Harju County Court convicted Russian activist Vladislav Pälling (33) of making bomb threats against flights from Estonia to Germany in the name of Islamic extremists last July in agreement process and sent him to prison for a period of four months yesterday.
Man behind bomb threats sent to prison
Pälling stood trial at noon yesterday, charged with aggravated breach of public order for which the maximum penalty is five years in prison.
The court ruled a few hours later, convicting Pälling in agreement process and handing him a two and a half year conditional sentence of which Pälling will have to spend four months behind bars. The rest of the punishment will not be enforced provided Pälling does not commit a new deliberate offense during a probation period of three and a half years.
Because Pälling has been in prison since early February, he will be released at the beginning of June. The judge asked Pälling whether he remembers the agreement he made at the start of the trial. Pälling confirmed he remembers the deal and has not changed his mind.
Prosecutor Triinu Olev read out the charges next that initially sought a longer punishment but asked for a punishment of 30 months for the perpetrator of which four would have to be spent in prison pursuant to agreement process.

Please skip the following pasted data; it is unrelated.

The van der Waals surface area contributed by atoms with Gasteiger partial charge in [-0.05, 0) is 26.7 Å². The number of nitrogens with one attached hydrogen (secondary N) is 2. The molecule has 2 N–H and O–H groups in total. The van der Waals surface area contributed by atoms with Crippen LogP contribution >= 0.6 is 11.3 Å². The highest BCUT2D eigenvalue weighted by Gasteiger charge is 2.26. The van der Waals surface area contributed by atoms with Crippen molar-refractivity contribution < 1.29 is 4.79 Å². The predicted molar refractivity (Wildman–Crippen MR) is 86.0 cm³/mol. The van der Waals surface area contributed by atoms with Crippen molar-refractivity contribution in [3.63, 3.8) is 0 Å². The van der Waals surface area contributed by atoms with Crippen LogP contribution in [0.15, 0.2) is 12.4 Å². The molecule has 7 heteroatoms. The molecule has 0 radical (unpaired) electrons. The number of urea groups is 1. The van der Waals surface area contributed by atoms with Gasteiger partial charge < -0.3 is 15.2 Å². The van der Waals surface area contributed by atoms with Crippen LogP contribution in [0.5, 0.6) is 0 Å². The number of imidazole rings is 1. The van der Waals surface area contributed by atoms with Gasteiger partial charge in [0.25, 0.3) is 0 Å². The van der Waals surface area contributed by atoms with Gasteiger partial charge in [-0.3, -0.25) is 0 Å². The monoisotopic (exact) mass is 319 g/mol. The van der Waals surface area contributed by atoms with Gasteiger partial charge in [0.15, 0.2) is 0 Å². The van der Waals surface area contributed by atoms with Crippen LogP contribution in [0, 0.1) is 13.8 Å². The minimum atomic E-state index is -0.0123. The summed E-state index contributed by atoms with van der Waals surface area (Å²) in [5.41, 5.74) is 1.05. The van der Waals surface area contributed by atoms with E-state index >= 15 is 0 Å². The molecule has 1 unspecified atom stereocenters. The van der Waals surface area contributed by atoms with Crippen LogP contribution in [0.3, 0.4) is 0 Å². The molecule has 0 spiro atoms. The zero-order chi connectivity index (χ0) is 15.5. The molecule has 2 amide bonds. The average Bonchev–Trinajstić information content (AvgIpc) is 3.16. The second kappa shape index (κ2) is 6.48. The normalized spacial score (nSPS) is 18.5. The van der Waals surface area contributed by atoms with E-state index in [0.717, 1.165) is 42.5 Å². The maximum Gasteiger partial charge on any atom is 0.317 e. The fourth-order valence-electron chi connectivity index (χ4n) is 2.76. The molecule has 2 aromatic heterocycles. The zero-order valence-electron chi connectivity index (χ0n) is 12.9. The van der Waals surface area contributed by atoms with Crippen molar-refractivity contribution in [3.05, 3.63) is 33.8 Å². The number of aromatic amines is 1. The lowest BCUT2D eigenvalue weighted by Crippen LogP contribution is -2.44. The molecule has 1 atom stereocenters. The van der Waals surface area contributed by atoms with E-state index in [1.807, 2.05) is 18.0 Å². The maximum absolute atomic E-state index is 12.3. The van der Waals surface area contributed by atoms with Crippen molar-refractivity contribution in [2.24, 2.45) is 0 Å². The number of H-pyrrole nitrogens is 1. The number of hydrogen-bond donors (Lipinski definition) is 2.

Next the judge asked Pälling whether he understands the nature of the deal and would be able to describe it. Pälling said he does, and that he must not commit a new deliberate offense during the probation period.
The judge also asked Pälling whether he agrees to be sent to prison. “Of course,” the accused said. The reply prompted an ironic question from the judge whether Pälling would perhaps like to spend more than four months in jail. However, Pälling and his defender Urmas Simon felt it was more sensible to stick with the agreement already in place.
Simon explained after the sitting that Pälling's actions followed the fact he used to work at Tallinn Airport, and that he got ideas on how to hide his identity from foreign television series and movies. The defender added that Pälling has understood the severity of his act.
Prosecutor Triinu Olev also said that motives behind Pälling's behavior go back to when he was working airport security. More specifically the fact that his contract was terminated in early 2016.
Tallinn Airport and the Estonian Internal Security Service received calls from a man claiming to be a member of terrorist group Daesh at around 2 a.m. on July 25. The caller threatened to blow up a plane heading from Tallinn to Germany somewhere inside the next week. The police checked Tallinn Airport and all outgoing flights following the phone calls.
While makers of bomb threats are usually apprehended quickly in Estonia, it took the security police more than six months to track down Pälling. Identifying the caller proved difficult despite the fact Pälling placed the calls made in English using a local cell phone number while in Estonia.
Pälling had done everything he could to hide his identity. The call was placed from a high-density residential area and Pälling had changed his voice.
The internal security service went to considerable lengths to determine whether the threat was serious, and airport security was stiffened. The police were told to keep additional patrols close to the airport in the following days.
Tallinn resident Pälling was apprehended on February 2 this year and promptly confessed to the crime.